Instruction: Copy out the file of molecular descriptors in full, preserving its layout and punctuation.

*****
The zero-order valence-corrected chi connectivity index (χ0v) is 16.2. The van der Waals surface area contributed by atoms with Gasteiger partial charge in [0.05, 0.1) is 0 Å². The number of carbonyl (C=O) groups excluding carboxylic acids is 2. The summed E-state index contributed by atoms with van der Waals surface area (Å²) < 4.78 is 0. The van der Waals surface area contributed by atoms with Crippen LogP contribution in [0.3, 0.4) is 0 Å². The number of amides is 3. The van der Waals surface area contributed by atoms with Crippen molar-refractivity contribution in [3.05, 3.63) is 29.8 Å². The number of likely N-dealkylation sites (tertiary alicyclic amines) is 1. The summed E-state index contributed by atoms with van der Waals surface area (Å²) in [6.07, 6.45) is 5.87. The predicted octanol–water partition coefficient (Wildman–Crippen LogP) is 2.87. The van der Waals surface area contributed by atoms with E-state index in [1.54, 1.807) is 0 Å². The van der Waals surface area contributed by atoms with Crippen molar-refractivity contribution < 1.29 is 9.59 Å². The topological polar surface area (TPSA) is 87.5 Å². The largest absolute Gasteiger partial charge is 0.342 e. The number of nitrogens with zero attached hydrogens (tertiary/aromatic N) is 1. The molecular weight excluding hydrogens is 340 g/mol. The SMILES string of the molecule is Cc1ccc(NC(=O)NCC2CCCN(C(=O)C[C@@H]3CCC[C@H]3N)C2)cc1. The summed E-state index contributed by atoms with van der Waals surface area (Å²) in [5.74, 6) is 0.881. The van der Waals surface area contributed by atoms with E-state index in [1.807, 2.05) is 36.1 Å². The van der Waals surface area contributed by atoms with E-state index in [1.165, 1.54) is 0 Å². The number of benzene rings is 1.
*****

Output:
The zero-order valence-corrected chi connectivity index (χ0v) is 16.2. The van der Waals surface area contributed by atoms with Gasteiger partial charge in [0.05, 0.1) is 0 Å². The number of carbonyl (C=O) groups excluding carboxylic acids is 2. The summed E-state index contributed by atoms with van der Waals surface area (Å²) < 4.78 is 0. The van der Waals surface area contributed by atoms with Crippen LogP contribution in [0.3, 0.4) is 0 Å². The number of amides is 3. The van der Waals surface area contributed by atoms with Crippen molar-refractivity contribution in [3.05, 3.63) is 29.8 Å². The number of likely N-dealkylation sites (tertiary alicyclic amines) is 1. The summed E-state index contributed by atoms with van der Waals surface area (Å²) in [6.07, 6.45) is 5.87. The predicted octanol–water partition coefficient (Wildman–Crippen LogP) is 2.87. The van der Waals surface area contributed by atoms with E-state index in [1.54, 1.807) is 0 Å². The van der Waals surface area contributed by atoms with Crippen molar-refractivity contribution < 1.29 is 9.59 Å². The topological polar surface area (TPSA) is 87.5 Å². The largest absolute Gasteiger partial charge is 0.342 e. The number of nitrogens with zero attached hydrogens (tertiary/aromatic N) is 1. The molecular weight excluding hydrogens is 340 g/mol. The SMILES string of the molecule is Cc1ccc(NC(=O)NCC2CCCN(C(=O)C[C@@H]3CCC[C@H]3N)C2)cc1. The summed E-state index contributed by atoms with van der Waals surface area (Å²) in [5.74, 6) is 0.881. The van der Waals surface area contributed by atoms with E-state index in [1.807, 2.05) is 36.1 Å². The van der Waals surface area contributed by atoms with E-state index in [1.165, 1.54) is 0 Å². The number of benzene rings is 1.